Clean energy group calls on PSC to deny "nuclear cost recovery" fees
A clean energy alliance is urging the Public Service Commission to deny two utility companies’ requests to make consumers pay for nuclear plants that haven’t been built. Two utilities hope for another $200 million in these fees, which the alliance calls unfair.
Right now, Progress Energy customers pay almost $7 a month in nuclear cost recovery fees. Part of what’s collected funds improvements at the Crystal River nuclear plant. But the lion’s share pays for a project that hasn’t even broken ground. At a teleconference today, Stephen Smith, Executive Director of the Southern Alliance for Clean Energy, said the proposed Levy County facility may never be built.
The half a billion dollars Smith referred to is the total amount of nuclear cost recovery fees the energy giants will have collected so far if the PSC approves the request. Smith said this is a bold move, considering that both the Levy County facility and Florida Power & Light’s Turkey Point project are both at least ten years from going online, if they get built at all.
Progress Energy is still waiting on a license from the US Nuclear Regulatory Commission, which last year said the facility design was flawed. Mark Cooper is a senior fellow for economic analysis at the Institute for Energy and the Environment at Vermont Law School. He said that’s not the only thing that should stall construction of another nuclear power plant.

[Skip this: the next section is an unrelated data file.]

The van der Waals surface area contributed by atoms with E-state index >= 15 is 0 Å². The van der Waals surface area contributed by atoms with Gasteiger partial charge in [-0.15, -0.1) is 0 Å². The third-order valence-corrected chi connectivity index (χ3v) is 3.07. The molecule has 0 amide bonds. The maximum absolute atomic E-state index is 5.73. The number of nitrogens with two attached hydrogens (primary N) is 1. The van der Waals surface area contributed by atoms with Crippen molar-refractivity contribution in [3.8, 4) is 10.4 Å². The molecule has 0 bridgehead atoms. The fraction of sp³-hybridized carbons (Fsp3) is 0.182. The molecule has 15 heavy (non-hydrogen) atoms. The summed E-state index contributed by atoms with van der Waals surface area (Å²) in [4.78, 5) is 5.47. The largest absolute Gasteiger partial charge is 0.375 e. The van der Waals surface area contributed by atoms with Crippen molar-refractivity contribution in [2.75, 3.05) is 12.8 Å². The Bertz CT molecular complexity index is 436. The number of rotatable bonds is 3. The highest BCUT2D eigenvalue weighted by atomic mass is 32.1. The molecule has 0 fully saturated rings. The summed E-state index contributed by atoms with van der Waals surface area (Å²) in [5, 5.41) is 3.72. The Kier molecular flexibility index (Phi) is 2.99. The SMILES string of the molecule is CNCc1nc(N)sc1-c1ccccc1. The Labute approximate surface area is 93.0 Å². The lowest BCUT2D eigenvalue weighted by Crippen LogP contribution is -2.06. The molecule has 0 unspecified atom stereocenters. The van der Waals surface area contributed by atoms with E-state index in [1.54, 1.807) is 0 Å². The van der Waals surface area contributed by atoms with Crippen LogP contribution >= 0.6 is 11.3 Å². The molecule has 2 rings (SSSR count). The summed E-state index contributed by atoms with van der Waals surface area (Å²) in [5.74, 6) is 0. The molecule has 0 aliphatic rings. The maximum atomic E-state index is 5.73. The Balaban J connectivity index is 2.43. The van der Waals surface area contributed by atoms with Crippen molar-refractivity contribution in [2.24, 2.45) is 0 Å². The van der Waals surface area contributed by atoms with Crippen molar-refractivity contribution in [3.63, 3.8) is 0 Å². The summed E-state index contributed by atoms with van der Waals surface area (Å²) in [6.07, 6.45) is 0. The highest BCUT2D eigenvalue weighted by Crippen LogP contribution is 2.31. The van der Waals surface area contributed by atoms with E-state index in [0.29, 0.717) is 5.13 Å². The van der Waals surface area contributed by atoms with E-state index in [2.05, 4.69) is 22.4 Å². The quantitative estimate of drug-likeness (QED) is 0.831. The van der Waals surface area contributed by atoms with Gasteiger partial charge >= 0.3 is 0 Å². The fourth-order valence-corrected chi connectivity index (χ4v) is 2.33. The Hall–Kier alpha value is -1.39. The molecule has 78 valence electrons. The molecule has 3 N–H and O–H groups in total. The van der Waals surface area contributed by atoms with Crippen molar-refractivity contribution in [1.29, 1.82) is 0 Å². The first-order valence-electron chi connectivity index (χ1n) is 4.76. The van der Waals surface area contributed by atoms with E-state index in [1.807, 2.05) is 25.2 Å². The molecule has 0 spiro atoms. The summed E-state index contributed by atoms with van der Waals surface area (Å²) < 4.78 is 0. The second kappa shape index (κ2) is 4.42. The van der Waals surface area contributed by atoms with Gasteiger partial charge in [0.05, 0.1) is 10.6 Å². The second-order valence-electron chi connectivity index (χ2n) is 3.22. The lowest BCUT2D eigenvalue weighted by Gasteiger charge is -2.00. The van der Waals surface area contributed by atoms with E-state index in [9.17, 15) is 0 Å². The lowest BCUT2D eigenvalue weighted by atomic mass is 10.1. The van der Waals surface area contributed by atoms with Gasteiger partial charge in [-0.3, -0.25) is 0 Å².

Smith said the real problem is that ratepayers – and not the utility – are being forced to risk their money.
Progress Energy Florida spokesperson Cherie Jacobs begs to differ.
Jacobs also said that the nuclear recovery rate on next year’s electric bills will be lower.
But Stephen Smith of the Southern Alliance for Clean Energy said whether or not consumers pay $6.99 or $5.33 a month in these fees, consumers are paying for something that may never get built.
The Public Service Commission will hold hearings on the requests starting Tuesday. The commission expects a staff recommendation by September 30th and a vote by October 12th.comments powered by Disqus